A Non-Compete Lesson – Intended Or Not

I recently settled a temporary injunction case in Houston where the employer sought to shut down a former employee from continuing his competing business, and the company he started was my client. The employee had a two year non-compete agreement. That part was not in dispute by the employee, and he complied with his obligations and did not compete for two years after he left his employment.

During the two year non-compete period, the employer hired the former employee as a consultant to help the employer with different projects. Unbeknownst to the former employee, his “consulting” time was being used against him as the primary basis to get the temporary injunction. How? Well, his non-compete agreement had a clause that basically said his period of employment would continue during the time he was a company consultant.

Imagine if you sat out of the market for two years based on your non-compete agreement and intermittently provided consulting for your former employer. Then, when you set up a new business after the two years and get sued for violating the non-compete, you face this really strange clause that your non-compete time period does not begin to run until the last date of your consulting. In other words, the company could take the position that you can’t compete for two years after the completion of your consulting work for the company–not two years from the date employment was terminated. And in my case, that would have meant the client would have sat out of the market for four years.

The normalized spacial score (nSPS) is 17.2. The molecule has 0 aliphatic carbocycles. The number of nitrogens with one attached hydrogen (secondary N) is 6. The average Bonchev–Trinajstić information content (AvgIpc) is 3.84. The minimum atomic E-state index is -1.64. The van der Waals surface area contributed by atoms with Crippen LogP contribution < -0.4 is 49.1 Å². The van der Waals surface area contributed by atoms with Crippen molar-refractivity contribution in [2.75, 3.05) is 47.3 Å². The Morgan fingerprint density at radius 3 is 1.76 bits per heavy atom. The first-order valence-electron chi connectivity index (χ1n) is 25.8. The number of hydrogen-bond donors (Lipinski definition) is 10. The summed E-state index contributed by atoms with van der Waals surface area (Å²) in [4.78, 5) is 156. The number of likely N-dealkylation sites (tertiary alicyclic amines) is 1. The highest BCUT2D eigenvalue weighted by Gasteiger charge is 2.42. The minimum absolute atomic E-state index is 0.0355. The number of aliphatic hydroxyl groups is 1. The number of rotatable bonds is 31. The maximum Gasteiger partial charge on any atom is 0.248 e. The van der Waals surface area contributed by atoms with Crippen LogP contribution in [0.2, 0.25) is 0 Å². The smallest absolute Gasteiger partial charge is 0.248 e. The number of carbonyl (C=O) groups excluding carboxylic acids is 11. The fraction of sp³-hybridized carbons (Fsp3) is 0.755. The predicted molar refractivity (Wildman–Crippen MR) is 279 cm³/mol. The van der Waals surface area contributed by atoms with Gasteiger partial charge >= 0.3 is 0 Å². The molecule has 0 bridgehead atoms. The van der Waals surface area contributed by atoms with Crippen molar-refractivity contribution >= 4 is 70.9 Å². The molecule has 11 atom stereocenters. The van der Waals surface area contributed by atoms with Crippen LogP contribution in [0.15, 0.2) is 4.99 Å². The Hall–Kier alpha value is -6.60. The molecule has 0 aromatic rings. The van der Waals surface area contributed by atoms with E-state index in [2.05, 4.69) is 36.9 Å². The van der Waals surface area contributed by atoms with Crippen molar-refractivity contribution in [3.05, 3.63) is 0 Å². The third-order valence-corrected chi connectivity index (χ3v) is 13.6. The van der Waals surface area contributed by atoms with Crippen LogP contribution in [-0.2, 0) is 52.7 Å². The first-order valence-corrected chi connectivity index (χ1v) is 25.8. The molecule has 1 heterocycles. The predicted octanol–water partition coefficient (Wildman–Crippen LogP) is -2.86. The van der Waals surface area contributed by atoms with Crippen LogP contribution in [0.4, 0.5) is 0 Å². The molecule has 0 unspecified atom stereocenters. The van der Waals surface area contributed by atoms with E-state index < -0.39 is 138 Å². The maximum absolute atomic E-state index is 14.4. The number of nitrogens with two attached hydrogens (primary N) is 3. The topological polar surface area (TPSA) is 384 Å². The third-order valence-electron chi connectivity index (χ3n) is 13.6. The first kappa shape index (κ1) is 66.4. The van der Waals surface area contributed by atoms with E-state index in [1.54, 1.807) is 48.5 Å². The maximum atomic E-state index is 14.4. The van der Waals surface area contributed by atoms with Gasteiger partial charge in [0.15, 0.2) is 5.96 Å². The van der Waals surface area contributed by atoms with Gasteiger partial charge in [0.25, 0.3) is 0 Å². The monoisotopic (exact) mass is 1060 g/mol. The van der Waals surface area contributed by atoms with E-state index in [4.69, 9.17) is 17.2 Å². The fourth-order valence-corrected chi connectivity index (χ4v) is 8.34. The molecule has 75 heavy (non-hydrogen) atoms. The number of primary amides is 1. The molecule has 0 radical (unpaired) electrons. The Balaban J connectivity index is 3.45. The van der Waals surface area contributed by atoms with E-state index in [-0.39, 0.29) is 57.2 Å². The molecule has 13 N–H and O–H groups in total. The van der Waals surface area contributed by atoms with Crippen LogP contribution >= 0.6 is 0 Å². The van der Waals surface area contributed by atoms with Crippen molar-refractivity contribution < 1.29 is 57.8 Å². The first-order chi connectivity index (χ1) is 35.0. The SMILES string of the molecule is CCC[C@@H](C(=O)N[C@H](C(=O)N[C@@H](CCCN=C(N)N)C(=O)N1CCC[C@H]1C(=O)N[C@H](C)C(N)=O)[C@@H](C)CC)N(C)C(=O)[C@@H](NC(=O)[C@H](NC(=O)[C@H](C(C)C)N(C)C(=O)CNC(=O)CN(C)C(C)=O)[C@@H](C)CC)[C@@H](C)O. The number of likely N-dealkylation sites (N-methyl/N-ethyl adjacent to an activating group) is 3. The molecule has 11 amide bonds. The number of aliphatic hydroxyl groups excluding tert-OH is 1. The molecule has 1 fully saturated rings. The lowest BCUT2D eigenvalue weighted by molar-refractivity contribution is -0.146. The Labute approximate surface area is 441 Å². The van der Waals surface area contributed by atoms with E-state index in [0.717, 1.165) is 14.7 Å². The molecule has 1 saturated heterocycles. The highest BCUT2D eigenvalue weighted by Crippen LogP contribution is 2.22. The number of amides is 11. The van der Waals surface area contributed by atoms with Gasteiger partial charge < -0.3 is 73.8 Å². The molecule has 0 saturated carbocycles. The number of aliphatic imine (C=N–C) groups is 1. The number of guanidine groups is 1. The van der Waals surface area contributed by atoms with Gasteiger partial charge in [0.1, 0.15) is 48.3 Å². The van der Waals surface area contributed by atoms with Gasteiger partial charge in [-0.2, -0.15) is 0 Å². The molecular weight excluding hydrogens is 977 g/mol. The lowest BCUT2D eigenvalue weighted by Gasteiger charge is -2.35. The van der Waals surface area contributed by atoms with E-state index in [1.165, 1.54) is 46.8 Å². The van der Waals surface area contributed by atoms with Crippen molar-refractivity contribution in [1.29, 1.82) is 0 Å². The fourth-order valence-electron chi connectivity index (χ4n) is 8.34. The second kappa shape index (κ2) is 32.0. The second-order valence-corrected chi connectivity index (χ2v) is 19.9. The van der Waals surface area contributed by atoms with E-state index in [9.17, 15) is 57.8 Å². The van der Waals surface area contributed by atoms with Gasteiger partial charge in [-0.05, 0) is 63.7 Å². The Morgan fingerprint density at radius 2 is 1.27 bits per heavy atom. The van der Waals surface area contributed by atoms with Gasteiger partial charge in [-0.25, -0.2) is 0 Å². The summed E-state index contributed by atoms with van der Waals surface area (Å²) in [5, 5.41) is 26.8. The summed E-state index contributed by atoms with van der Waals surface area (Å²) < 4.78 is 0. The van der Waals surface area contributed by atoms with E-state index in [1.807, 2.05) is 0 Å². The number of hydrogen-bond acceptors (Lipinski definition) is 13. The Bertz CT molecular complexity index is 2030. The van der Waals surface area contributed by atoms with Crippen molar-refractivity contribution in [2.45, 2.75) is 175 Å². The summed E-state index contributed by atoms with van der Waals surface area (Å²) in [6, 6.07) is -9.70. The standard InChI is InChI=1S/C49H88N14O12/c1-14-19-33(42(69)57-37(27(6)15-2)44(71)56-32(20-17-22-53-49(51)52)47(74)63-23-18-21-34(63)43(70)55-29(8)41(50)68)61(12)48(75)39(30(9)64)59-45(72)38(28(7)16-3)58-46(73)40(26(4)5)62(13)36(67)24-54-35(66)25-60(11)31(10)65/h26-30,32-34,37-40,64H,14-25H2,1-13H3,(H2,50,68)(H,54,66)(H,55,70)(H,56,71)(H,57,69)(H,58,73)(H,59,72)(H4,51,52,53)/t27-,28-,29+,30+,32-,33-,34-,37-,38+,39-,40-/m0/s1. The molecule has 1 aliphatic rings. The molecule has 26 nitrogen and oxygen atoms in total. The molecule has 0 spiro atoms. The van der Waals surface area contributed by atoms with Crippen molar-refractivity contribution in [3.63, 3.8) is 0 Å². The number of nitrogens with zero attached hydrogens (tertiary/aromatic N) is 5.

Whether the employer intended for that clause to be in the agreement, and if they did, whether they intended it to mean that the clock didn’t run until the end of the consulting period, all begs a bigger question: why would the client have signed something that could be construed in such a draconian manner. The likely answer is that legal advice was not sought at the time of the agreement’s execution. If you are an employer or an employee, whether you want to protect your company’s confidential, proprietary information or whether you want to protect your right to gainful employment in the future, it is critical for you to seek sound legal advice from lawyer who practice business law, commercial law, or employment law. The unintended consequences of terms of non-compete agreements can be drastic.

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